USA Greco

Mueller’s Sights Zeroed In On Armed Forces — & Beyond

Brandon Mueller -- Photo: Armed Forces Sports

Most are familiar with Brandon Mueller (77 kg) by now. Mueller, originally from Wisconsin, didn’t begin competing in Senior Greco until after he had finished college and joined the Air Force. His first tournament was the 2015 Nationals/Olympic Trials Qualifier, and he wrestled sparingly throughout the next year. Though Mueller’s appearances were few and far between, and results mixed, he was immediately identified as a natural talent who might flourish in a full-time training environment.

Before last season, that’s finally what happened. Mueller was selected to become a member of Air Force’s own World Class Athletes Program, putting his military career as a satellite engineer on temporary pause. Rather than stick around in the non-Olympic category of 72 kilos, he opted to get an early jump at 77. In the United States’ deepest weight class for Greco, Mueller has remained in the mix — though heading into Saturday’s Armed Forces Championships, he is as of yet unqualified for the Olympic Trials in April. Should Mueller place in the top-2 at Armed Forces, he will ensure his spot in the quad’s most important event.

Mueller has bigger goals than simply “making” the Trials. He has tested himself against the nation’s best and is convinced he’s standing on even ground. His workrate already this season is proof of such belief. But what transpires on Saturday at Naval Base Kitsap is the pressing matter at hand, and served as the catalyst for a brief discussion following his training on Wednesday.

Brandon Mueller — 77 kg, Air Force

5PM: Between the Nationals in December and today, which is the span of two months, how has your training changed given the homestretch to the Trials is now here?

Brandon Mueller: I’m just trying to stay focused on getting qualified and going to work. I stayed in Colorado Springs during that whole time frame. I had two guys who I was working with, Joe Warren and Coach TC Dantzler. Of course, Mohamed (Abdelfatah) and Coach (Matt) Lindland, too. Just trying to stay focused. I got banged up a little bit and had to work around a few things; but between those injuries I made sure my conditioning was good, and worked on a few technical points from watching film and made corrections there.

5PM: Now we are in the Olympic Year and you had moved up to 77 (kilograms) early comparative to some other guys in some other weights. Has that proven to be an advantage at all, physically or physiologically? 

Mueller: Absolutely, plus now that I’ve had access to the cafeteria at the Olympic Training Center it is easier for me to get all of those calories. But at first, I was walking around pretty close to scratch (weight) so it was like, I’m a little small here. Now I’m a couple of days out from Armed Forces and I actually have to cut a decent amount of weight, so it feels good to actually know that I am going to be a big, solid 77 kilogram competitor, whereas other times it is maybe in the back of your mind, I’m a little small. In reality, one pound is not a big difference but it is good to have that confidence you’re a legit 77.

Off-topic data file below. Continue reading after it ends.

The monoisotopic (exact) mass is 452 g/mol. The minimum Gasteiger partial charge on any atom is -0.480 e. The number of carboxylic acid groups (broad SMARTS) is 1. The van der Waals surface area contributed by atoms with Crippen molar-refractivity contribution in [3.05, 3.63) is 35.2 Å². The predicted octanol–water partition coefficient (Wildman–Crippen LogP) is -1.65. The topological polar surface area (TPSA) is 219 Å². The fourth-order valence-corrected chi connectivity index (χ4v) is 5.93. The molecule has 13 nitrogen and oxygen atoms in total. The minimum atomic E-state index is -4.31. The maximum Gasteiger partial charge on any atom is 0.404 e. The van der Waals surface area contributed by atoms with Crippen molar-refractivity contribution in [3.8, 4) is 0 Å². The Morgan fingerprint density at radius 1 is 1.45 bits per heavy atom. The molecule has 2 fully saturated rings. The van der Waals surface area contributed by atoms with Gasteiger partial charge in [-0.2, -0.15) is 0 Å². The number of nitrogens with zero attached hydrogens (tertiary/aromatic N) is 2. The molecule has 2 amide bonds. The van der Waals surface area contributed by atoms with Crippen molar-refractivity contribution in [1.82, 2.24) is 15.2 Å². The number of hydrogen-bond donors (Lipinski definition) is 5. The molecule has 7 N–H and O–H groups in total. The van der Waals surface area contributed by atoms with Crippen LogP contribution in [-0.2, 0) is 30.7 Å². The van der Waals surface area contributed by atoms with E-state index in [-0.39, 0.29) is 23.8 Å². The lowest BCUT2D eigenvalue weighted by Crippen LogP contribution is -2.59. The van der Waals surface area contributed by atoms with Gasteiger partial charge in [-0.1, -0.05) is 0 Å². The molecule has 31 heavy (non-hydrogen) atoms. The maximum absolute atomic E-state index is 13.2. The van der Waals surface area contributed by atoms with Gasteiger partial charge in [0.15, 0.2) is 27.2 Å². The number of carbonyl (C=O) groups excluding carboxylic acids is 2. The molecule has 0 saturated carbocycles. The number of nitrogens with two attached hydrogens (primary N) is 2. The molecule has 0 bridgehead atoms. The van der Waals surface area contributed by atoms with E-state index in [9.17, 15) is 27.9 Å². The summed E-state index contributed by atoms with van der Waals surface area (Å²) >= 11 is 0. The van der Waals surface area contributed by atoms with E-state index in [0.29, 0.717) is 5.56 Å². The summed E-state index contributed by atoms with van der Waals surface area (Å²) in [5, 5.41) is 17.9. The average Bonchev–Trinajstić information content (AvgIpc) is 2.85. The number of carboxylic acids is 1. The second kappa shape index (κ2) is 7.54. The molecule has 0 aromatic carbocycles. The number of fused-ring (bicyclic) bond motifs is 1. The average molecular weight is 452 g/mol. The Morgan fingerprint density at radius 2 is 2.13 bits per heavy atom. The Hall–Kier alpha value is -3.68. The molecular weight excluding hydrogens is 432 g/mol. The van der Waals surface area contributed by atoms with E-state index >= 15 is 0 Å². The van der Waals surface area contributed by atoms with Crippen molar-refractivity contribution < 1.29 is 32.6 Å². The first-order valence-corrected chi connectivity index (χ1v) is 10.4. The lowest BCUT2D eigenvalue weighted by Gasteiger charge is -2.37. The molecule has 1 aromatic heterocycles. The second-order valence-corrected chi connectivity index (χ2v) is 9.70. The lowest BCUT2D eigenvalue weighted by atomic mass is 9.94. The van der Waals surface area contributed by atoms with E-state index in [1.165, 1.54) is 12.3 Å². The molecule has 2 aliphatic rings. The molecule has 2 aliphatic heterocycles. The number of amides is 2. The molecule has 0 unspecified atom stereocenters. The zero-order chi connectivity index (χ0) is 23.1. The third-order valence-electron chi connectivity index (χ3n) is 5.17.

5PM: When I think of you, I think of the Armed Forces as where most of us who deal with this sport discovered you. Because of that, does this event carry any sentimental value for you?

Mueller: Historically, not so much. Coming back this year it has been like, It’s about time I get that gold medal. A couple of years ago I got two silvers (counting freestyle) so I was like, Okay, at least we’re getting medals. The first year I went 1-5, which is basically as bad as it can get. Normally at a tournament if you go 0-2, you’re going home. But this year, I am really looking forward to getting that gold medal and finally sealing the deal here.

5PM: It’s interesting to hear you say that because you have normally been self-deprecating to a fault. But do you finally view yourself as an elite-level Olympic Trials-quality contender for the spot? Do you see yourself in the realm of all of these other guys?

Mueller: Absolutely. You wrestle these guys enough times… I beat (Peyton) Walsh the first time I wrestled him. I throw most of the guys in the room, I can turn them in par terre. It’s just a matter of putting it all together on the same day and doing what I can do.

5PM: How has it been for you training alongside Alex Mossing, especially now that you’re both in the same weight?

Mueller: At first I was a little nervous and it was like, Oh, dang. But I actually think we help each other a lot. In preparation for Final X, I was able to serve as a workout partner for Alex so he could get ready for (Ray) Bunker. It is really nice to just have someone who you could go in the room and work with and is the same size as you. At the end of the day, if you want someone who is good enough to be your training partner, he is going to wind up becoming your competition, too. So, I mean, that’s just part of the sport we have to deal with.

5PM: What happens after Armed Forces? If you go ahead and get the job done this weekend, have you already set your course periodization-wise for peaking for the Trials?

Brandon Mueller: Yes, I think so. The whole train that I’ve been on this whole year, I feel like I have the baseline. I can raise the intensity right when I get back from Armed Forces for a couple of more weeks and then taper at the end. I actually don’t taper quite as long as some other athletes. I don’t know if it’s just better for me mentally, but I seem to do better with that than some of the longer tapers.

Listen to “5PM33: The Marine Corps’ Jamel Johnson” on Spreaker.

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